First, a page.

I've posted this a cpl times when Savages get talked about. I don't own one but do own a Rem 700. 200 shots thru the 700 to get it figured out and it still isn't close to a LRH. I hope yours shoots as well as this one. A Cabelas/Savage 6.5 will be my next rifle purchase.
200 yards from the LRH:
The full story:
Isn't that something? I see posts like that a lot, peoples Savage rifles that shoot great. That pretty much reflects what all of mine shoot as well. My .270 weather warrior shoots 3 different factory offerings just like that (that gun doesn't seem to care what bullet you put in it, it just shoots it and watches you smile afterwards). My sons .243 shoots Federal Premium Game Kings sub MOA (I never tried another load once I saw how well it shot), the other .243 I bought shoots great, and the 99 that I have (grandfathers deer rifle) shoots great and it was made in the 1940's. Personally I have never really understood the "yea, but they are SO UGLY" crowd... I don't think they are ugly (with the exception of the wood quality on some of the 70's and 80's guns... but the early 70's wasn't a real great time frame for "craftsmanship" in the wood category from other gun makers either). And to be honest, even if they were ugly, shooting GOOD is the number 1 requirment for me. I've had several "pretty" guns that didn't shoot well... I no longer own them, and I can't even remember their names.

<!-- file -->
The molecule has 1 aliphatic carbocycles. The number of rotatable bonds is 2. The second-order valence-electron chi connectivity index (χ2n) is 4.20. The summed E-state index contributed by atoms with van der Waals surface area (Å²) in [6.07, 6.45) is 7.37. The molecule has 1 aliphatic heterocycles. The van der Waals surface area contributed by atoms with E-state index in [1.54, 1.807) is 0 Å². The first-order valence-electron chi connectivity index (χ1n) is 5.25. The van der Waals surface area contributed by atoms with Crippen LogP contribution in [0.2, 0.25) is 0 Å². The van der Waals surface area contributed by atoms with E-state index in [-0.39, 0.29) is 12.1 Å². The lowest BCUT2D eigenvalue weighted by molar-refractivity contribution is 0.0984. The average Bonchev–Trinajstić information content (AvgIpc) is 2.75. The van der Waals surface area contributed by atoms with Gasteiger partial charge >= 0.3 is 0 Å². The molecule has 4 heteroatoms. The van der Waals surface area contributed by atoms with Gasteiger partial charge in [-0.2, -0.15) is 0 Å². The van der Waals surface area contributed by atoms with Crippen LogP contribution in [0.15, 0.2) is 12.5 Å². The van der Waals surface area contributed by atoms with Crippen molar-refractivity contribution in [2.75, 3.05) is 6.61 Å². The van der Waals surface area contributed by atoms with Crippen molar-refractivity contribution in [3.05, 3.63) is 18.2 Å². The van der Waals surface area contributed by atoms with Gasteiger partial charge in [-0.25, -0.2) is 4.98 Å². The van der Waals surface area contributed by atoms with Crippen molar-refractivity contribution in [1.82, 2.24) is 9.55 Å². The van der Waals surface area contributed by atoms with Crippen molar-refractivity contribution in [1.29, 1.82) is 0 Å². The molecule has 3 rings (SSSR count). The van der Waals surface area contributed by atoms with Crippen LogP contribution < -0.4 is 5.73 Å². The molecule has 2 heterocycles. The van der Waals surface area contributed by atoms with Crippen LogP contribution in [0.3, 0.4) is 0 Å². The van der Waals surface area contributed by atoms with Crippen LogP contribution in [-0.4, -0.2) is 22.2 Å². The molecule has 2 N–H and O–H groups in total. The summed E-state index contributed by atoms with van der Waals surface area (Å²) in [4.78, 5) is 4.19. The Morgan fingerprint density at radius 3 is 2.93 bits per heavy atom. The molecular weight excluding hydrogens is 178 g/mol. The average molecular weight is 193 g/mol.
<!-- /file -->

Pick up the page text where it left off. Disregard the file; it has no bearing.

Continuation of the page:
Originally Posted by WapitiBob
Originally Posted by BobT
How many Savages do you have to offer ;)
In all seriousness, I never posted that about the Kimber to try and trade it here... I think it would be to big a hassle to do out of state and all.... but it is kind of redundant and those Savages do shoot SOOO good, it's hard to stay clear of them. Then again, my other love affair is the pre 64 model 70.... truly I only ever bought the Kimber because it belonged to a guy who was having some financial troubles and needed the money. He had never shot it and it was still in the box. I wanted to try and help him out before he took it to Cabelas and tried to sell it for half what it was worth (if that)... I really didn't need it or want it at the time, and now it just needs to go bye bye... I'll come across someone locally one day that has something I like and we will make a trade. To bad I don't still live in MO Bob.... we could spread out the trade blanket ourselves. How is the Show Me State these days?